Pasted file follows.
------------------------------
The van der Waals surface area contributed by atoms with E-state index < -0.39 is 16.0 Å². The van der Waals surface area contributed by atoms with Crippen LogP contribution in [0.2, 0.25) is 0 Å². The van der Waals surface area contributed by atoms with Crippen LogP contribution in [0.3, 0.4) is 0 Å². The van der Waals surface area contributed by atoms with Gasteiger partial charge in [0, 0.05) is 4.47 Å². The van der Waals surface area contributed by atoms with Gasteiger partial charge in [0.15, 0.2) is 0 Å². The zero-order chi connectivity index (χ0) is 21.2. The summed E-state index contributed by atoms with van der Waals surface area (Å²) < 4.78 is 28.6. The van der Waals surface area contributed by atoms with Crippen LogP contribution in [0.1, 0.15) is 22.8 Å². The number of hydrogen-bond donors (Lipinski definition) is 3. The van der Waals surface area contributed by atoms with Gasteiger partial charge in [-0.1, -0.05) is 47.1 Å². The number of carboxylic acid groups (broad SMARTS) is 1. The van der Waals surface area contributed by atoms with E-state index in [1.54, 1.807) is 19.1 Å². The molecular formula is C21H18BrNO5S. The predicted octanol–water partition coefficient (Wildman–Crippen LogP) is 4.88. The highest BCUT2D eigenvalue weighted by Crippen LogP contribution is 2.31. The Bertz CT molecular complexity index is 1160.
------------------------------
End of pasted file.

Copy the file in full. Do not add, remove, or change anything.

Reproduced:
The van der Waals surface area contributed by atoms with E-state index < -0.39 is 16.0 Å². The van der Waals surface area contributed by atoms with Crippen LogP contribution in [0.2, 0.25) is 0 Å². The van der Waals surface area contributed by atoms with Crippen LogP contribution in [0.3, 0.4) is 0 Å². The van der Waals surface area contributed by atoms with Gasteiger partial charge in [0, 0.05) is 4.47 Å². The van der Waals surface area contributed by atoms with Gasteiger partial charge in [0.15, 0.2) is 0 Å². The zero-order chi connectivity index (χ0) is 21.2. The summed E-state index contributed by atoms with van der Waals surface area (Å²) < 4.78 is 28.6. The van der Waals surface area contributed by atoms with Crippen LogP contribution in [0.1, 0.15) is 22.8 Å². The number of hydrogen-bond donors (Lipinski definition) is 3. The van der Waals surface area contributed by atoms with Gasteiger partial charge in [-0.1, -0.05) is 47.1 Å². The number of carboxylic acid groups (broad SMARTS) is 1. The van der Waals surface area contributed by atoms with E-state index in [1.54, 1.807) is 19.1 Å². The molecular formula is C21H18BrNO5S. The predicted octanol–water partition coefficient (Wildman–Crippen LogP) is 4.88. The highest BCUT2D eigenvalue weighted by Crippen LogP contribution is 2.31. The Bertz CT molecular complexity index is 1160.